The Clinical Presentation of Ehlers-Danlos Syndrome

Elizabeth J. Lawrence, RNC, MSN, NNP


Adv Neonatal Care. 2005;5(6):301-314. 

In This Article

Focused Physical Assessment

It is important to identify infants of affected women as high-risk infants. Scrutinize the maternal history and, when possible, determine the specific EDS type of the mother or affected family members. Although there may be variations in presentation, the type will remain consistent and may be useful in predicting risk. Early evaluation of an infant exhibiting major or minor criteria of EDS ( Table 2 ) is a priority. Delivery room resuscitation and respiratory support may be necessary due to prematurity and/or hypotonia.

Compare the infant's overall tone and appearance to expectations appropriate for the infant's gestational age. Infants with classical-type EDS present with intrauterine growth restriction and/or prematurity.[9,34] The infant's general appearance may be similar to that of the infant with classic asymmetrical intrauterine growth restriction, including a normal occipital-frontal head circumference and a body that appears wasted by comparison (Fig 1). In contrast, infants affected with kyphoscoliosis-type EDS have a Marfan-like appearance, where the limbs are disproportionately longer than the rest of the body.[36]

Preterm infant born at 36 weeks gestation. Note the generalized lack of muscle tone and wizened facies characteristic of intrauterine growth restriction. Courtesy of K.H. Franklin. Reprinted with permission.

Examine the quality of the skin. Infants with classical and hypermobile EDS have skin that feels soft and velvet-like, a feature that is lifelong. The skin texture has also been described as doughy.[1,2,7,10] Note the presence, and pattern of distribution of ecchymosis. Dermatosparaxis-type EDS, presents with severe skin fragility and bruising.[1,4,39] Ongoing bruising and skin tears can be misdiagnosed as child abuse.[6]

Both classical and vascular types of EDS are characterized by translucent skin with prominent veins.[1] Relate these findings to norms for gestational age. In vascular-type EDS, veins are clearly visible on the thorax, shoulders, and abdomen.[9,26,27,28] Although the skin is fragile and bruises easily with both types, coagulation studies will be normal.[1,26] Observe for signs of acrogeria (the appearance of aging) on the hands and feet. In vascular-type EDS, the hands and feet may appear wrinkled and old.[1,26,28]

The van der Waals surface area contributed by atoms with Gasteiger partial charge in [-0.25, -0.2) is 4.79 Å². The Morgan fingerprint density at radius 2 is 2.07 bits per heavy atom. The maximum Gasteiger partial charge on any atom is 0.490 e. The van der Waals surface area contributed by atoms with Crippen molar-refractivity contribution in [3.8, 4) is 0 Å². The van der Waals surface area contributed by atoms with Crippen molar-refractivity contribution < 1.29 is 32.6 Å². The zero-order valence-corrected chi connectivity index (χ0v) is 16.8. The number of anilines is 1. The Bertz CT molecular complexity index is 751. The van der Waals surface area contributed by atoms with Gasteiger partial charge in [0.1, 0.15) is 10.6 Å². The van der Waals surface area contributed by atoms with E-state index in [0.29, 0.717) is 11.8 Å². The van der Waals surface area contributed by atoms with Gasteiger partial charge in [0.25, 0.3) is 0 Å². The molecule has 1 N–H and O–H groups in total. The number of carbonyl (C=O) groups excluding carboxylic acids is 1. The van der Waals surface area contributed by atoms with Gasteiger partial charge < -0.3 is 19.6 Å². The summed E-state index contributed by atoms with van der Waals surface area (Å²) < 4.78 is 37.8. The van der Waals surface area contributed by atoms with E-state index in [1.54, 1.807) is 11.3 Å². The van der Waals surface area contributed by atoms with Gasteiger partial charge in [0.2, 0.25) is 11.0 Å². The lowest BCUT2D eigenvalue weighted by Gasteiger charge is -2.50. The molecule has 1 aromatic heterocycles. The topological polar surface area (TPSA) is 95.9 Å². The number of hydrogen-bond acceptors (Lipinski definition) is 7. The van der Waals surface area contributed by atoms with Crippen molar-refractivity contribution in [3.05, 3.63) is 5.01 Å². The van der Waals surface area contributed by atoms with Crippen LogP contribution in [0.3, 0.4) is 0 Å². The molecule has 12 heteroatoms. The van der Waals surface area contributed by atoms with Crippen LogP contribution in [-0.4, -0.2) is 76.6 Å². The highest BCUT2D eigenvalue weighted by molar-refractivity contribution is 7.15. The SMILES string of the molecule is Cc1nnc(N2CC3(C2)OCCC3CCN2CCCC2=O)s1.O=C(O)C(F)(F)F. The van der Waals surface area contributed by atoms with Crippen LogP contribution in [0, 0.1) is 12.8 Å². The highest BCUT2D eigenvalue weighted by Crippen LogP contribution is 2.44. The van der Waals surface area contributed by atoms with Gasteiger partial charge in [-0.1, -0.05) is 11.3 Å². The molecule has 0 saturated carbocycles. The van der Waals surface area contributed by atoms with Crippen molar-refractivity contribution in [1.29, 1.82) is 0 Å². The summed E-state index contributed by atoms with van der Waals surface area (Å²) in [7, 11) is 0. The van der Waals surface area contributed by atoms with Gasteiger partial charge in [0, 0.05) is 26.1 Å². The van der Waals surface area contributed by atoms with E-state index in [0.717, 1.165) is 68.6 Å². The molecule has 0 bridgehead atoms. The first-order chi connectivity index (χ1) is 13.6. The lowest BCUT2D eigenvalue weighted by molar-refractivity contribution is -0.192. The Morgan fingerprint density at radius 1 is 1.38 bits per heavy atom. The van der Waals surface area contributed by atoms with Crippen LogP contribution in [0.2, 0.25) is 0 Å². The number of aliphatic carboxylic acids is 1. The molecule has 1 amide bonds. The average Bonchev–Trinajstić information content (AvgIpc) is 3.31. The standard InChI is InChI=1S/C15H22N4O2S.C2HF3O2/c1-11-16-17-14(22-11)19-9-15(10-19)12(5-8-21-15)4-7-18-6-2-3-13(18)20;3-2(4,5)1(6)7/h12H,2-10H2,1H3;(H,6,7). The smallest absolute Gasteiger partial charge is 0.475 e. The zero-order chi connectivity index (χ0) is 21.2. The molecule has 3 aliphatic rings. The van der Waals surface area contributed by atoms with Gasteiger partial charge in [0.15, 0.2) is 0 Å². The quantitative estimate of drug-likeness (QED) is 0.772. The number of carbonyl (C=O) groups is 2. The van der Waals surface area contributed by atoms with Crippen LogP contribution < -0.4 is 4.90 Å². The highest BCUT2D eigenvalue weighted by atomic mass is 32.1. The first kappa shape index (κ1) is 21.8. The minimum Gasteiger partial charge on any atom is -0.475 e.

Observe for skin that splits easily, a finding common in classical- and hypermobility-type EDS. Gaping "fish mouth" type scars may occur over bony prominences. Inspect the forehead, chin, elbows, or knees for scarring.[1] The bruising and scarring will become more noticeable as the infant ages and becomes mobile. There are often severe scars, called cigarette paper scars, which resemble papyrus paper (Fig 2).[1,10,16,25] Slow wound healing with scars that widen after healing can be seen during the toddler years (Fig 3).[41] Palpate pressure points for mulluscoid pseudotumors, fleshy lesions associated with scars that develop over the pressure points (e.g., shins).[1,3,6,10]

Note the cigarette paper scars on both knees and the thin and fragile appearance of the skin. Courtesy of and reprinted with permission from, Inc, 2005. Ceccolini E, Schwartz RA. Ehlers-Danlos Syndrome. eMedicine Journal [serial online]. 2005. Available at:

Widened scarring and slow wound healing characteristic of EDS. Courtesy of Jo Husband. Reprinted with permission.

Inspect and palpate for piezogenic papules, which can be seen in classical-type EDS as early as birth. Piezogenic papules are small, soft lumps that appear on the side of the heel when the person is standing but which disappear when the foot is elevated.[1,10] Small, mobile, spherical hard bodies are palpable and may be present on the forearms or shins.[1,2,5,6] These can calcify and be visible on radiographs.[5,10] Spheroids develop over time as subcutaneous fat necrosis occurs.[44]